What’s in the background? Take another look

Photographing shelter pets can be challenging, especially in the shelter environment where the noise level makes your subject extra nervous. But one of the other big challenges you may face is the background. As animal rescue volunteers, we love the little furry faces and learn to look beyond the messy cages and unattractive clutter. But we’re not photographing these dogs for ourselves, we’re in marketing! We have a “product” to sell to the public. Our goal is to showcase these animals and make them look BETTER than the pet store variety. So how do we do that?

Lighting, expression and background. Today we’ll talk about background — because in a way, it’s the easiest to change. When I set up a photo studio in a shelter setting I frequently use seamless background paper. It’s available in hundreds of colors, on 12 yard rolls, from big photo supply places like Adorama and B and H Photo or possibly your local camera store. If you’re only photographing one pet at a time, you probably would prefer to use the 53″ width which is also easier if you’re putting it in your car or storing it in a closet after you shoot. I prefer a neutral color (like a super white, or focus gray) because it works well with light or dark fur — but have fun and change it up a bit. At about $25 per roll it will last a long time and do a good job for you. You can extend the life of your paper even more if you don’t roll it out to cover the floor, or if you cover it with clear plexiglass from Home Depot. Just make sure if you don’t cover the floor that you at least have something clean and attractive for them to stand on, like these cool mats.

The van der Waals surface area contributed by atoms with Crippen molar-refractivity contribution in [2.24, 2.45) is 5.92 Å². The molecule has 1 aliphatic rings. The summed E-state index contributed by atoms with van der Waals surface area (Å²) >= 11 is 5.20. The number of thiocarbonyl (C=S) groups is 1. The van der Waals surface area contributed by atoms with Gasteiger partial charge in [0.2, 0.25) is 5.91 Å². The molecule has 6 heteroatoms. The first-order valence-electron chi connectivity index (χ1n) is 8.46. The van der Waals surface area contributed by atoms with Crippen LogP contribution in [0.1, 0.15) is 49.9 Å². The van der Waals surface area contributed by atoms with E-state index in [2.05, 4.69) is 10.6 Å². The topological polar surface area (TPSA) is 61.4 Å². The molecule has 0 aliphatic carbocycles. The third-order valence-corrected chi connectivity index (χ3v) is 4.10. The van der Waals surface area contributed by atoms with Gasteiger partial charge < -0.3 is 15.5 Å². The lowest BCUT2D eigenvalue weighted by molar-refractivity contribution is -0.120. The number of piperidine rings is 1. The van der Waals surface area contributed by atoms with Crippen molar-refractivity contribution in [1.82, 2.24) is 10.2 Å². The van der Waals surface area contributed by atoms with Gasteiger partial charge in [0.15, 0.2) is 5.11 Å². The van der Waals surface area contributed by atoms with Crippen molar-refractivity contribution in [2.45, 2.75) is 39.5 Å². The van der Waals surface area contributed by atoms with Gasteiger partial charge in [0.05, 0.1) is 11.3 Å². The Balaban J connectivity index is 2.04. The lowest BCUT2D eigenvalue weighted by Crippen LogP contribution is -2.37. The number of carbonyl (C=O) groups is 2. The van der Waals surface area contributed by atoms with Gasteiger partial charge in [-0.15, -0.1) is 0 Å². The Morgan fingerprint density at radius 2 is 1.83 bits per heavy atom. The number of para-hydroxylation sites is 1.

I realize that not every shelter has a budget for floor mats and background paper but trust me, it’s an investment that really pays off.  If you can’t afford faux flooring, at least invest in some paper.  Or if you are using the same corner over and over, paint the wall!

A background needs to be clean, wrinkle free and non-reflective. Set this up next to a big window or glass door (see the lighting diagram furnished in this blog) and grab one of the great reflectors we have written about and you have a very portable studio that will work in a variety of situations!

A window and a wall and you've got a studio!

A window and a wall and you’ve got a studio!

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